If there is one thing to take away from this film, one thing to tell people to go and see it for, it would be Sam Rockwell. Rockwell is a very good actor, he has always been a very good actor. Here is a performance that should win him a supporting Oscar nomination, playing the convicted prisoner. Rockwell plays Kenny with a whole range of levels, from the unpredictable and temperamental criminal, to the scared and worrisome brother, from depression to rage to hope to gratitude and despair, there is not a place here that Rockwell isn’t afraid to go. Kenny is a man trying to find hope in the most hopeless of places, and Rockwell shows this easily. Even physically, Rockwell disappears in to character. In the beginning of the film, he’s the same person we’ve recognized in other movies, but as the years pass, we see the lines grow on his face, his physic seemingly growing in size, the years of life in prison taking its toll on him. At the end of the film, he is a completely different person. Look at the scene where he meets face to face with a family member he hasn’t seen since he went to prison, this alone should give him the critical recognition he so rightly deserves.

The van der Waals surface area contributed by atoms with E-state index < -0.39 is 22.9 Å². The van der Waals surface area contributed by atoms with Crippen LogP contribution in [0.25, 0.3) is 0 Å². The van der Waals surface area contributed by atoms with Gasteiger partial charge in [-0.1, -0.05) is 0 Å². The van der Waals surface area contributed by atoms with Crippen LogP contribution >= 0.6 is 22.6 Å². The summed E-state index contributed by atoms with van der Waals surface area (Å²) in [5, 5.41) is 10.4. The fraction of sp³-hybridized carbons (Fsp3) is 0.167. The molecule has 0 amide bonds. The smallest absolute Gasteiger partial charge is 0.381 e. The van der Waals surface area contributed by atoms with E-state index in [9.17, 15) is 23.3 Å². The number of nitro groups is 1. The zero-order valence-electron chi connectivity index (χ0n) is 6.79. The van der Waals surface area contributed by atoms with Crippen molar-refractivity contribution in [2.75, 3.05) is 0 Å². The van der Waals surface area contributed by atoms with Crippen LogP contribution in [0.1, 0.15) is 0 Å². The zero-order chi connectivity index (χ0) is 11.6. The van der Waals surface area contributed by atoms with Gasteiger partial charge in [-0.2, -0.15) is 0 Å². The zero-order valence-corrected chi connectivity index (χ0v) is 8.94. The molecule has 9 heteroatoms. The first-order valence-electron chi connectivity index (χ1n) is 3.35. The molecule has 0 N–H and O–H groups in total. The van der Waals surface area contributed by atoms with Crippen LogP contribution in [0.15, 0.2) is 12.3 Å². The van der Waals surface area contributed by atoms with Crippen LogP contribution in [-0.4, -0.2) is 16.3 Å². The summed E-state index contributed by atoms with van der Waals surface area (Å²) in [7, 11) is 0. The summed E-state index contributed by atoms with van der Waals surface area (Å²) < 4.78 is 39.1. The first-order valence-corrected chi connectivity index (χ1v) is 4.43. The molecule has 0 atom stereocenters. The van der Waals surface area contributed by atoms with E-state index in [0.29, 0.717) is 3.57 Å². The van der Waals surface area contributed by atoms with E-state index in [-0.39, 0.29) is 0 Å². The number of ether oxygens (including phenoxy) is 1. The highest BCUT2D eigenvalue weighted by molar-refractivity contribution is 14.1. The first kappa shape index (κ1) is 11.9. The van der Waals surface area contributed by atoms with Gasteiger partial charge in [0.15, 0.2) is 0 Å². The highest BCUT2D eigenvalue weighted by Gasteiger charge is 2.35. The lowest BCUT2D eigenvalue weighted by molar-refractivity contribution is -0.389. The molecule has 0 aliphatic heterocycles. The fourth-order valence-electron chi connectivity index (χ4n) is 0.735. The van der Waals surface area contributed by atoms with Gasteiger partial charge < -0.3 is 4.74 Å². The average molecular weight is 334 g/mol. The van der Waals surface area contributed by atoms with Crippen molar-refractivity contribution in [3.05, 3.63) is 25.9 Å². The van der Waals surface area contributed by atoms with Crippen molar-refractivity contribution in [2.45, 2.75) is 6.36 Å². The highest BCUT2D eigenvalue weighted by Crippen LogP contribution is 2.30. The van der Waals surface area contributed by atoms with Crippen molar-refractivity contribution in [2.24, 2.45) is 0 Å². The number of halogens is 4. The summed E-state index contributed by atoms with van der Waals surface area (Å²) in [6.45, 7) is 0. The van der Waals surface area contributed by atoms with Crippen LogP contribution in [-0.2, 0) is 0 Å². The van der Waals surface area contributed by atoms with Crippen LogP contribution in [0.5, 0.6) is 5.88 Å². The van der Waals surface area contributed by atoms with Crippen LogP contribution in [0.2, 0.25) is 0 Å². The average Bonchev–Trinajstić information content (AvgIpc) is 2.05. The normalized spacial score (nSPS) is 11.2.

It’s too bad that Rockwell’s performance is within a story we’ve seen many times before, from The Verdict (1982) to The Hurricane (1999). This is based off the true story of the Waters family, and when we are introduced to the key evidence of the case, we know how the dominoes will fall, and we wait for the inevitable out come to unfold. If Goldwyn, along with his writer Pamela Gray, could have made some sort of twist to the story, added some sort of surprise that we weren’t expecting, then the film really could have been one of a kind. Perhaps, since it IS a true story, they kept it the way it is out of respect for the real people involved, and I can respect that. Besides, above all else, it’s the emotion of the film that truly keeps it afloat, as we watch with fascination the unwavering relentlessness of Betty Anne, determined to free her bad boy brother.
Final Grade: B